Flowery Prose

Growing words….

Rime.

18 Comments

Humidity.  Not a word I’d associate with Calgary, a city where jumbo-sized bottles of hand and body lotion and humidifiers in every room of the house are not mere luxury items.  The air is normally very dry here - Wikipedia claims that we have an average relative humidity of 55% in winter and 45% in summer.  Once the cold, blistering winds and snow arrives, you begin to feel really parched.  It makes you wish for a tropical vacation (okay, so EVERYTHING makes me wish for a tropical vacation…sigh).

Over the past few days, however, we’ve been completely immersed in a foggy gloom, and the humidity levels have risen dramatically.  The temperature has been sitting below zero, however, so the water droplets from the low clouds have frozen and accumulated on the windward sides of trees, power lines, fences, etc. in a weather phenomenon called rime.

Rime is often confused with hoarfrost, but hoarfrost does not occur in foggy conditions.  Hoarfrost is the freezing equivalent of dew.  It occurs during times of high humidity, when the temperature of an exposed object becomes colder than the air surrounding it.  The delicate flowery/feathery sheets of ice you sometimes see on windows are examples of hoarfrost.

Isn’t rime beautiful?

Is rime or hoarfrost a common cold weather occurrence where you live?   

Author: Sheryl @ Flowery Prose

A bit about me: I am a gardening enthusiast and writer living in challenging zone 3a Calgary, Alberta, Canada, in the foothills of the Rocky Mountains. My fascination and curiosity about plants and their culture inspire my writing and my life. -Sheryl Normandeau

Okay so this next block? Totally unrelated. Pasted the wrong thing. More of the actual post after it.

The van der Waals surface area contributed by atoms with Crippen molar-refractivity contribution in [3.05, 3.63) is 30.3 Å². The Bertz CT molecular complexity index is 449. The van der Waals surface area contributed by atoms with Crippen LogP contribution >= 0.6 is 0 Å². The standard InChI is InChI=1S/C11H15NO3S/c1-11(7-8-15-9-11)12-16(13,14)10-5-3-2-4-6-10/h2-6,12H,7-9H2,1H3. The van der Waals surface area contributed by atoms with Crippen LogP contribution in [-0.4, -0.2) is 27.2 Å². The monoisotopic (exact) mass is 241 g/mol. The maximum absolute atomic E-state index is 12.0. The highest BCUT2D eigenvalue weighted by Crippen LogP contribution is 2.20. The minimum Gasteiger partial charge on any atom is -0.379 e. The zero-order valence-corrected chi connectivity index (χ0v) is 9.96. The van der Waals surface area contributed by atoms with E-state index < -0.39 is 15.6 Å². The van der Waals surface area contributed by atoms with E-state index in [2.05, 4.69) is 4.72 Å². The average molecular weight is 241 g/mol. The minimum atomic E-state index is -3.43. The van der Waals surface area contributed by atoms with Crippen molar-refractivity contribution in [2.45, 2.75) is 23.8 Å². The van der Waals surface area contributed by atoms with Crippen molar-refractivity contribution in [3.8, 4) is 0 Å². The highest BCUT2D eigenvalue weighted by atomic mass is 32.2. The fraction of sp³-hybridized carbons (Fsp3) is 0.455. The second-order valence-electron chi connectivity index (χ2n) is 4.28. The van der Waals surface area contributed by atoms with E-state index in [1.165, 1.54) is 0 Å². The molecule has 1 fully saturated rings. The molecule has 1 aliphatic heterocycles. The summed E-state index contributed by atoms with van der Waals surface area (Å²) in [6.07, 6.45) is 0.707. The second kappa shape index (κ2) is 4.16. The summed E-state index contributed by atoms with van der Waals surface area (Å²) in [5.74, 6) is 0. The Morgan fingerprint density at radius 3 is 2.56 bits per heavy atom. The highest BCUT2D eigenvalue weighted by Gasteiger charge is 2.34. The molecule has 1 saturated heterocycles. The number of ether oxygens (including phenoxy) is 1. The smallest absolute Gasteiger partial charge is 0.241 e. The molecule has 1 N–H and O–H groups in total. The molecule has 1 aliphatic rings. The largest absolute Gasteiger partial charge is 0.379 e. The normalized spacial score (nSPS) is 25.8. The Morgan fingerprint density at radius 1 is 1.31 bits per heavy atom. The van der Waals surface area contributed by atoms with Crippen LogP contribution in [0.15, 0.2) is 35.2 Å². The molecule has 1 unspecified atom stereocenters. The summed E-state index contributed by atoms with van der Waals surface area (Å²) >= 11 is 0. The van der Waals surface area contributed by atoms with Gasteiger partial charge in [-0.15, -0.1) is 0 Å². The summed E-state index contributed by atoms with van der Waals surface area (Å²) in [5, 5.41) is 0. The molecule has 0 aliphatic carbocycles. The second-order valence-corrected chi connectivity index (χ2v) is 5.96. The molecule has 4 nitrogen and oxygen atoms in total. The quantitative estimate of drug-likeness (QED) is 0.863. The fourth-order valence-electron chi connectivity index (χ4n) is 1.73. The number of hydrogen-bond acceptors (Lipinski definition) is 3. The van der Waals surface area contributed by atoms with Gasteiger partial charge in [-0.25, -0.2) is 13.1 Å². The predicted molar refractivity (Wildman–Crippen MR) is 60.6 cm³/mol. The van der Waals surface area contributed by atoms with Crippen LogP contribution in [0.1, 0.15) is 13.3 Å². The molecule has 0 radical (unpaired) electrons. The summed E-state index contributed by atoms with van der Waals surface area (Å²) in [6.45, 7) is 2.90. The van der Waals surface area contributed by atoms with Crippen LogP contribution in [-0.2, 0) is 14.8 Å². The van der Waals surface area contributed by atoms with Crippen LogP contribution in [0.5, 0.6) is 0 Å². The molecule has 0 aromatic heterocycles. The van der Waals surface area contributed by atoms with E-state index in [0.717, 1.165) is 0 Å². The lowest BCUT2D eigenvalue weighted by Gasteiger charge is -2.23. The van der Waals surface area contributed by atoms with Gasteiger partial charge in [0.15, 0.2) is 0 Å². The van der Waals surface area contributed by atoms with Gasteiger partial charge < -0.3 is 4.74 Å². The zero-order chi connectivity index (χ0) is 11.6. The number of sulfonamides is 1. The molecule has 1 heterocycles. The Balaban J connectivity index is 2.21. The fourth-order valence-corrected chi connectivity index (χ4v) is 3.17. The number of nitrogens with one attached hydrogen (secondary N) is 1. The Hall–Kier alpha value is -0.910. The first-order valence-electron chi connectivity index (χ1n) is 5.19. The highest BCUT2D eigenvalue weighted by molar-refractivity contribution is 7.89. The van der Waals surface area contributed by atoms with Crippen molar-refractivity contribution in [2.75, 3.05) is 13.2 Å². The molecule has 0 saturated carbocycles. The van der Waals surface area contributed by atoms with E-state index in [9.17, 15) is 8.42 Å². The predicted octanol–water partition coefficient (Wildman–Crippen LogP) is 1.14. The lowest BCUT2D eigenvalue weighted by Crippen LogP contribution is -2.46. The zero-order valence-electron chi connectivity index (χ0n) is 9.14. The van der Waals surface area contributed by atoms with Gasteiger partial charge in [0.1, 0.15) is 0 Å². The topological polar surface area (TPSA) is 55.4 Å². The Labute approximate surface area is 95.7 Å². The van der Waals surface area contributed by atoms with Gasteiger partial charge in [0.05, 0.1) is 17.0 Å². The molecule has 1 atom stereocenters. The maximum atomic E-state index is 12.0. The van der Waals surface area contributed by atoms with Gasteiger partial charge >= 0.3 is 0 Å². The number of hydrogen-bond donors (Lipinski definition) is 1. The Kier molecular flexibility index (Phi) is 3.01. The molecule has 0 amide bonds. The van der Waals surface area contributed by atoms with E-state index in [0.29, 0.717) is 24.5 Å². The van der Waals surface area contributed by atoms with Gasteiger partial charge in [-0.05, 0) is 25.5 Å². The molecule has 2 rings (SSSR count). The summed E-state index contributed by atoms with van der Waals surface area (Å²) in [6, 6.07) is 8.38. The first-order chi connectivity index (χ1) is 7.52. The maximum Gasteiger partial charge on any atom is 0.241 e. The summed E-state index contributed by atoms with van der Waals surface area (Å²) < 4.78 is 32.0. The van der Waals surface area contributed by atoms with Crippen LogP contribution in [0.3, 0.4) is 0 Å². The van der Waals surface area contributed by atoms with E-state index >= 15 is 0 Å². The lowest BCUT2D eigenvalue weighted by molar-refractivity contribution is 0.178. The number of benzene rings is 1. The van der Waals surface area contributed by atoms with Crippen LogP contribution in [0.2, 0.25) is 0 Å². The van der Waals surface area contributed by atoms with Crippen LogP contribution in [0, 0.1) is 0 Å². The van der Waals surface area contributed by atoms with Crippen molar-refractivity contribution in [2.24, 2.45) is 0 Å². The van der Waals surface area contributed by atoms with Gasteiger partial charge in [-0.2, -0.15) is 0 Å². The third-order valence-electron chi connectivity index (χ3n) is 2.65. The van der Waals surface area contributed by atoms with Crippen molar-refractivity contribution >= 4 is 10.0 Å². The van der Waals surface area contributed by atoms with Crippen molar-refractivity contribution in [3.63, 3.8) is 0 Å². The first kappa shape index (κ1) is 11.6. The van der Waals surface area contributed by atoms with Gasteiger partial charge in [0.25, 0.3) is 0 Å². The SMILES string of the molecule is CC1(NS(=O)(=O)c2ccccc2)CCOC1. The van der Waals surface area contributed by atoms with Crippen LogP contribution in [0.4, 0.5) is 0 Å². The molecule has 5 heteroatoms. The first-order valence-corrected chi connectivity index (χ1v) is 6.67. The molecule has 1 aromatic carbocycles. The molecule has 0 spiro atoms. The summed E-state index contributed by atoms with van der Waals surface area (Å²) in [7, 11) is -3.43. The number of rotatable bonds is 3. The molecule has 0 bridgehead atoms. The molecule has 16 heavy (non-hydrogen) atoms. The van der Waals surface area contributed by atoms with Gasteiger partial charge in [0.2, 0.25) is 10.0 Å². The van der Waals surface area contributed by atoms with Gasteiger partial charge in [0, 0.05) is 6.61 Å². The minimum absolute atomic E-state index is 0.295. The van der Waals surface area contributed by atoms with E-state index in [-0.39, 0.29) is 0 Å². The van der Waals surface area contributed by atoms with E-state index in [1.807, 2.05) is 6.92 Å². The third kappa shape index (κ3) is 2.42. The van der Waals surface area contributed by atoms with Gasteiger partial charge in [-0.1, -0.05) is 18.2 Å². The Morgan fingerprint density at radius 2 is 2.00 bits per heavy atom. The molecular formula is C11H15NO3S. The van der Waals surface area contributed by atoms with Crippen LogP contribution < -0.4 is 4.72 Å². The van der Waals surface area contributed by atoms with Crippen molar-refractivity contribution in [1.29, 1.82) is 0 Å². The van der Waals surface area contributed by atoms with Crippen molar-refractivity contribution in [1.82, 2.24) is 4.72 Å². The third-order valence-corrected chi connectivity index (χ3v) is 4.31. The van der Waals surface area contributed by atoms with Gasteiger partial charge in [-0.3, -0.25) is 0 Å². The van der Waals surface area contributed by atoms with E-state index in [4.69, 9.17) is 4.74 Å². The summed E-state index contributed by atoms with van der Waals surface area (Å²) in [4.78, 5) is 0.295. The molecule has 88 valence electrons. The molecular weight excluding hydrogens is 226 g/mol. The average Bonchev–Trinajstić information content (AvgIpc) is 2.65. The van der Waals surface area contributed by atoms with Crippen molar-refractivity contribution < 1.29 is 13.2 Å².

18 thoughts on “Rime.

  1. It is beautiful indeed, and that last picture is really stunning. Don’t think I’ve seen it in Chicago, though that could just be lack of observation.

  2. I hadn’t heard of rime frost, which I should have since I live near Calgary and am getting quite tired of these long days of fog and snow and ice. I’ll be sure to differentiate between rime and hoarfrost in the future (see link to my post above – Fall Hoarfrost – A Lens Full of Crystals.

    • So happy that the weather finally turned around over the past couple of days! We definitely needed a break! Your blog is great – I was doing a little browsing around it this evening. Looking forward to checking out more of your posts!

  3. Oh yes, it is beautiful. We often get some clear sunny days in winter where the frost glitters on the trees. We get both hoarfrost and rime, but the rime can get quite icy and cause problems with power lines or tree branches breaking. We also get freezing rain sometimes – the roads are then as smooth as ice rinks! Interesting post, as I hadn’t really thought about the difference between frost and rime before! :D

    • I hear you about the freezing rain – it’s something we dread here, too. During the winter, we have such wild cycles of freezing and thawing, the roads and sidewalks are simply horrible to navigate sometimes!

  4. We’re very foggy here too, I’m heading out with my camera this morning. Just to the yard, mind you, but I should be able to get some nice pics.

  5. Thanks for your explanations of hoarfrost and rime. Your photos are beautiful. We have had fog here for the last few days, but since it’s still warm, thankfully no ice!

  6. Not common here but we do see some every year as it is humid here…fabulous captures!

  7. Living in the same area as you I had no idea that there was another kind of frost called Rime. It is just as beautiful as hoarfrost. I love your photographs! ~Thea

  8. Beautiful, does not occur in Gauteng, South Africa.

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